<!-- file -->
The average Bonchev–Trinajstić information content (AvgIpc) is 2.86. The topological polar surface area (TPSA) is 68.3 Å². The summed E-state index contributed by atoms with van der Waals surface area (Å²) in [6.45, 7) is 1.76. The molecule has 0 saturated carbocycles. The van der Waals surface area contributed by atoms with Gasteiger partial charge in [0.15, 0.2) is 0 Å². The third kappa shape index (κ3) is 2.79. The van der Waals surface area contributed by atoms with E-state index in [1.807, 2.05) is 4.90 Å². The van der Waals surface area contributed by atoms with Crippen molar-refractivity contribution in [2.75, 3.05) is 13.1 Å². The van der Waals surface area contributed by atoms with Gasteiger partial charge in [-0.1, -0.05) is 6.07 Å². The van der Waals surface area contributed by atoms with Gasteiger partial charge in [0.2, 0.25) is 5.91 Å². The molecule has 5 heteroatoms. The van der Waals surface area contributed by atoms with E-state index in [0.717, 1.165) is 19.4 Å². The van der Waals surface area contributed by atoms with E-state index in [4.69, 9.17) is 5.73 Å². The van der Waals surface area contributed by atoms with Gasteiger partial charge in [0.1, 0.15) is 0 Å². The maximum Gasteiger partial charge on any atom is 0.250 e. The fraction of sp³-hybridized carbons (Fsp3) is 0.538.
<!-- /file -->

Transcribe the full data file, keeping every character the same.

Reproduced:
The average Bonchev–Trinajstić information content (AvgIpc) is 2.86. The topological polar surface area (TPSA) is 68.3 Å². The summed E-state index contributed by atoms with van der Waals surface area (Å²) in [6.45, 7) is 1.76. The molecule has 0 saturated carbocycles. The van der Waals surface area contributed by atoms with Gasteiger partial charge in [0.15, 0.2) is 0 Å². The third kappa shape index (κ3) is 2.79. The van der Waals surface area contributed by atoms with E-state index in [1.807, 2.05) is 4.90 Å². The van der Waals surface area contributed by atoms with Crippen molar-refractivity contribution in [2.75, 3.05) is 13.1 Å². The van der Waals surface area contributed by atoms with Gasteiger partial charge in [-0.1, -0.05) is 6.07 Å². The van der Waals surface area contributed by atoms with Gasteiger partial charge in [0.2, 0.25) is 5.91 Å². The molecule has 5 heteroatoms. The van der Waals surface area contributed by atoms with E-state index in [0.717, 1.165) is 19.4 Å². The van der Waals surface area contributed by atoms with E-state index in [4.69, 9.17) is 5.73 Å². The van der Waals surface area contributed by atoms with Gasteiger partial charge in [0.1, 0.15) is 0 Å². The maximum Gasteiger partial charge on any atom is 0.250 e. The fraction of sp³-hybridized carbons (Fsp3) is 0.538.